CDC Issues Guidelines After Reports Surface Of Allergic Reactions
US Centers for Disease Control and Prevention (CDC) on December 19 issued a set a guidelines for those reporting Severe Adverse Event (SAE) or severe allergic reactions from the COVID-19 vaccination.The centre stated that they learnt from ‘reports’ that some people were facing allergic reactions such as anaphylaxis and had to be treated with epinephrine or EpiPen while some also needed hospitalisation.
The Centre highlighted that people who have severe allergic reaction after the first dose must not take the second shot and those who have had severe allergic reactions to components in a COVID-19 vaccine should not get that specific vaccine.
It further recommended that people with a history of allergy from the injectable therapies must seek a healthcare consultation first.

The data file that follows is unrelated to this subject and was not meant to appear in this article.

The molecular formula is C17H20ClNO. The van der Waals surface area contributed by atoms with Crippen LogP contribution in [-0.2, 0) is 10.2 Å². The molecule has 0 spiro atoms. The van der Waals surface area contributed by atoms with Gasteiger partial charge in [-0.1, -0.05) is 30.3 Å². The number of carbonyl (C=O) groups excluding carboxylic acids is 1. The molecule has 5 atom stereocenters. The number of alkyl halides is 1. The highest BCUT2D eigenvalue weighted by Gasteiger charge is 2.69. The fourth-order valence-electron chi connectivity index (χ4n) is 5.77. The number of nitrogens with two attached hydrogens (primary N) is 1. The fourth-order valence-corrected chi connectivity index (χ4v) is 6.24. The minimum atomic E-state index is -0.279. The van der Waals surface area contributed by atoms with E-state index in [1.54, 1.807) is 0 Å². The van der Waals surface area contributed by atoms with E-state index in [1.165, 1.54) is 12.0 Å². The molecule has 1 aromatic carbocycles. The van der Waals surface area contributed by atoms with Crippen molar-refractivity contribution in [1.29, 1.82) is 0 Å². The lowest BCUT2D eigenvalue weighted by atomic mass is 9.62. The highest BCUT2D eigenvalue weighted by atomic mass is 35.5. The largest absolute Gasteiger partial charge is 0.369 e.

“Your doctor will help you decide if it is safe for you to get vaccinated,” the centre asserted. However, those with allergies such as to food, pet, venom, environmental, or latex, which is unrelated to the injectable medications, can get vaccinated. Moreover, anyone who has a family member with a history of mild allergies to oral medications or severe allergic reactions to vaccines but no anaphylaxis could get themselves vaccinated.